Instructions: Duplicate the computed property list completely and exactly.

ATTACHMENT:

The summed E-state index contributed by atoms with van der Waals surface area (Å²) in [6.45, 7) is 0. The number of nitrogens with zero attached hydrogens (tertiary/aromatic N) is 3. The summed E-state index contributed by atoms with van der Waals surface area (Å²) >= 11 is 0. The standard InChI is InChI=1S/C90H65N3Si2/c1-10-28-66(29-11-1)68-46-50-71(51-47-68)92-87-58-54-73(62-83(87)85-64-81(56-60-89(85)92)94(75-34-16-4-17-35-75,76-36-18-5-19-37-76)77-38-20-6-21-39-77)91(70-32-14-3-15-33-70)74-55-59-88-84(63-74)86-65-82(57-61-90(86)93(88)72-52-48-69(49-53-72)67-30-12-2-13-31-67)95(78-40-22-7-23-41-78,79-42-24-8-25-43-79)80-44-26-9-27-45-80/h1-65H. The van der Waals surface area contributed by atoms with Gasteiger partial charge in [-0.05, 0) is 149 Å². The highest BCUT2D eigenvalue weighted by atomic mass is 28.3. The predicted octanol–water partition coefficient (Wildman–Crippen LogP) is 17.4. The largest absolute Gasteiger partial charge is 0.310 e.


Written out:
The summed E-state index contributed by atoms with van der Waals surface area (Å²) in [6.45, 7) is 0. The number of nitrogens with zero attached hydrogens (tertiary/aromatic N) is 3. The summed E-state index contributed by atoms with van der Waals surface area (Å²) >= 11 is 0. The standard InChI is InChI=1S/C90H65N3Si2/c1-10-28-66(29-11-1)68-46-50-71(51-47-68)92-87-58-54-73(62-83(87)85-64-81(56-60-89(85)92)94(75-34-16-4-17-35-75,76-36-18-5-19-37-76)77-38-20-6-21-39-77)91(70-32-14-3-15-33-70)74-55-59-88-84(63-74)86-65-82(57-61-90(86)93(88)72-52-48-69(49-53-72)67-30-12-2-13-31-67)95(78-40-22-7-23-41-78,79-42-24-8-25-43-79)80-44-26-9-27-45-80/h1-65H. The van der Waals surface area contributed by atoms with Gasteiger partial charge in [-0.05, 0) is 149 Å². The highest BCUT2D eigenvalue weighted by atomic mass is 28.3. The predicted octanol–water partition coefficient (Wildman–Crippen LogP) is 17.4. The largest absolute Gasteiger partial charge is 0.310 e.